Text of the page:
Prague - The latest version of the civil service bill would not depoliticise the Czech civil service but further politicise it, President Milos Zeman told MPs today, adding that he would turn to the Constitutional Court if they pushed through the bill including the posts of "political deputy ministers."
Miloš Zeman vystoupil na mimořádné schůzi Sněmovny, která byla zahájena 2. září v Praze. Prezident seznámil poslance se svými výhradami k novele služebního zákona. ČTK Kamaryt Michal
He said the provision on political deputy ministers is but a rider that has nothing to do with the discussed draft amendment to the civil service law.
Zeman said he would not veto the bill if it did not include the institution of political deputy ministers, whom governing parties are supposed to install at ministries.
If the deputies overrode his veto, Zeman said he is ready to lodge "a constitutional complaint for the above reasons."
The bill says each minister can have two political deputy ministers at the most.
The Chamber of Deputies is to take the final vote on it next Wednesday.
In accordance with the modifying proposals deputies submitted in the second reading today, the Chamber will also vote on a version of the bill without the political deputy ministers and on a version reducing their number from two to one.
The proposals were made by deputies from the Communist Party and the Dawn movement, i.e. the opposition parties that stand outside the compromise deal that the government and the rightist opposition TOP 09 and the Civic Democrats (ODS) reached on the civil service bill several weeks ago.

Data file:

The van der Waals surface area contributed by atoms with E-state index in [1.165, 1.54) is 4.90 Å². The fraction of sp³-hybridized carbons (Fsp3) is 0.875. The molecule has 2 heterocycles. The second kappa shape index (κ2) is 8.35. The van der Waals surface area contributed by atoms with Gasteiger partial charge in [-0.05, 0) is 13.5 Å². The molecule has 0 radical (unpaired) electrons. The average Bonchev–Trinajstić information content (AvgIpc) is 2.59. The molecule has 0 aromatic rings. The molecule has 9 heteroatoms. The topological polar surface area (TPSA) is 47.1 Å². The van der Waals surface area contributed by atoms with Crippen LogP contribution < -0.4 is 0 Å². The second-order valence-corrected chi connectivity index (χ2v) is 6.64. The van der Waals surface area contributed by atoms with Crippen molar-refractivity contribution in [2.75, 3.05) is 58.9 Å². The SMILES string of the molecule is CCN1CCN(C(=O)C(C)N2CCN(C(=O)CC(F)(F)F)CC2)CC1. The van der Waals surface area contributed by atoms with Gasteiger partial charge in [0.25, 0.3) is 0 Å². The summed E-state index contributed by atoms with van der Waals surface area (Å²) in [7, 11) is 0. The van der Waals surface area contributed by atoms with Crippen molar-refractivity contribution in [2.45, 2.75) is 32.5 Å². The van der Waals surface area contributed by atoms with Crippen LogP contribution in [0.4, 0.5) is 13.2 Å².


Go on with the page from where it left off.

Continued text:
Zeman said ironically that the only reason for the existence of the posts of political deputy ministers would be the fight against unemployment, as it would create 30 jobs.
He also criticised the planned way of selecting state secretaries and deputy ministers from among experts. They will be exposed to political influence, he said.
"I am convinced that the proposed bill would not only fail to depoliticise civil service, but it would even further politicise it," Zeman said.
The government has failed to fulfil the promise it gave in its policy statement and in the coalition agreement at the beginning of 2014, he added.
The bill´s current version, based on the government´s agreement with TOP 09 and the ODS, provides for the Interior Ministry taking over most of the powers of the Civil Service General Directorate, originally a planned new office that was deleted from the bill on the opposition´s insistence.
A special section, headed by a deputy minister for the civil service, will be established at the Interior Ministry.
The bill also makes the civil service more open to people from other branches, which was also demanded by the opposition.